How Music Works John Powell

Sep 11, 2014 review (read between Aug 6, 2014 – Sep 11, 2014)

1st reading read review on Goodreads

The subtitle of the book, ‘The Science and Psychology of Beautiful Sounds,’ prompted me to pick this book up in hopes that it would provide me an introductory lesson on the physical and psychological aspects of music and how it does its magic on us emotionally. The book certainly covers most, if not all, of what one might consider to be important aspects of music: instruments, harmony, loudness, major and minor keys, scales, rhythm, tempo, and more… but the book covers them all from the physics angle.

Granted, Powell has a PhD in physics so I’m sure that he knows what he’s talking about when he talks about vibration frequencies and the sone system of loudness measurement. He also writes with a good amount of sarcastic and dry humor to keep things interesting despite all the physics talk. He also does a good job covering some of the basic tenants of music theory. At the end of the day, however, I can’t get over the fact that he spends most of the book talking about how the decibel system works and how the sound waves add up to form patterns to make pleasing sounds, and a few pages at most to talk about how all those sound waves affect us psychologically and emotionally. To be honest, I’m not certain that he talked about it at all.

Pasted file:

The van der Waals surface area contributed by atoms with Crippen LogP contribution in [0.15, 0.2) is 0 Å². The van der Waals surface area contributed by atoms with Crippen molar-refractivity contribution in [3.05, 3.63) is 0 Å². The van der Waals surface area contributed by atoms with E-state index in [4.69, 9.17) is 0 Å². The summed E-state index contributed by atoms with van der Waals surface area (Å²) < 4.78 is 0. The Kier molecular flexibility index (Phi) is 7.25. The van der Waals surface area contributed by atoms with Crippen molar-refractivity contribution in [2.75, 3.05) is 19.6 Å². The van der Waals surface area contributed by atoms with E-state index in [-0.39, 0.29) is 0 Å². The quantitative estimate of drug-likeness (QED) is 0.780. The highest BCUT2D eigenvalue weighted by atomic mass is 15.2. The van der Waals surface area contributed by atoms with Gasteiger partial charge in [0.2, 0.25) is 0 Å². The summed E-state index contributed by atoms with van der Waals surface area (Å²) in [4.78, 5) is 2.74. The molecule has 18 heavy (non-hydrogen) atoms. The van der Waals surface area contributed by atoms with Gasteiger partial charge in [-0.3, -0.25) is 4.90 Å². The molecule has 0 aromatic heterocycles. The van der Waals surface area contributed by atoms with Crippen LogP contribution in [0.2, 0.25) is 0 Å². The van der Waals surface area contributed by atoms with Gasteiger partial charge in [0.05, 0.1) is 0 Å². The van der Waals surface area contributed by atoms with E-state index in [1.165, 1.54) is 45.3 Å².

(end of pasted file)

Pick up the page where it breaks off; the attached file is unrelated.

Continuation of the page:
Given the confusion and contradictory claims on the effects of music on an individual’s mood, neural development, and everything in between, maybe it’s only fair that Powell didn’t broach the topic. That field of discussion does seem to be soft science, at best. It’s unfortunate, however, that Powell seems to skirt the issue completely and doesn’t acknowledge or mention its existence. As someone who would argue that the emotional and psychological impact music has is the primary factor that makes it relevant to us as human beings, I find the omission to be quite unfortunate. As it stands, I feel like the only mention of people as “listeners of music”, as opposed to biological systems that receive sound waves through convenient organs called ears, is in the last chapter of the book where he advises that they shouldn’t spend over $3000 on home audio systems. Thanks for the pro tip, Dr. Powell.

If you want an introductory crash course in the physics of sound and music, as well as some music theory background, I suggest checking out this book. If you want to know more about the psychology of music, ignore the subtitle and move on.